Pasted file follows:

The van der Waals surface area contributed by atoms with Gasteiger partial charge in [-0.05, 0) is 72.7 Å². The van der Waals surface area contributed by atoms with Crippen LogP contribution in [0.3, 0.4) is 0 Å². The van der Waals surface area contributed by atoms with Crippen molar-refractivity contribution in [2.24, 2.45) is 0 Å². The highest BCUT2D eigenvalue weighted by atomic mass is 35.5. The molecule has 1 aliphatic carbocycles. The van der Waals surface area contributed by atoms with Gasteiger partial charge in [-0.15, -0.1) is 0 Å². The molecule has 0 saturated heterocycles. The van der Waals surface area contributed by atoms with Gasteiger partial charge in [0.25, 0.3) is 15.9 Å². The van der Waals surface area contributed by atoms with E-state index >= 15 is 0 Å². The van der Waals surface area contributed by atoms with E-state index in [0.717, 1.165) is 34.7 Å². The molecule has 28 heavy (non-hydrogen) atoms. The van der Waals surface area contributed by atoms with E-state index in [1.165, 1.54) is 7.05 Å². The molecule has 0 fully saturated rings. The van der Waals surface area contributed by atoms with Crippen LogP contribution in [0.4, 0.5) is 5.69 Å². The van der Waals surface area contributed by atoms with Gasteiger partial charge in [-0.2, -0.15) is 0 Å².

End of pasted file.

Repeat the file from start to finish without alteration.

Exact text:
The van der Waals surface area contributed by atoms with Gasteiger partial charge in [-0.05, 0) is 72.7 Å². The van der Waals surface area contributed by atoms with Crippen LogP contribution in [0.3, 0.4) is 0 Å². The van der Waals surface area contributed by atoms with Crippen molar-refractivity contribution in [2.24, 2.45) is 0 Å². The highest BCUT2D eigenvalue weighted by atomic mass is 35.5. The molecule has 1 aliphatic carbocycles. The van der Waals surface area contributed by atoms with Gasteiger partial charge in [-0.15, -0.1) is 0 Å². The molecule has 0 saturated heterocycles. The van der Waals surface area contributed by atoms with Gasteiger partial charge in [0.25, 0.3) is 15.9 Å². The van der Waals surface area contributed by atoms with E-state index >= 15 is 0 Å². The van der Waals surface area contributed by atoms with E-state index in [0.717, 1.165) is 34.7 Å². The molecule has 28 heavy (non-hydrogen) atoms. The van der Waals surface area contributed by atoms with E-state index in [1.165, 1.54) is 7.05 Å². The molecule has 0 fully saturated rings. The van der Waals surface area contributed by atoms with Crippen LogP contribution in [0.4, 0.5) is 5.69 Å². The van der Waals surface area contributed by atoms with Gasteiger partial charge in [-0.2, -0.15) is 0 Å².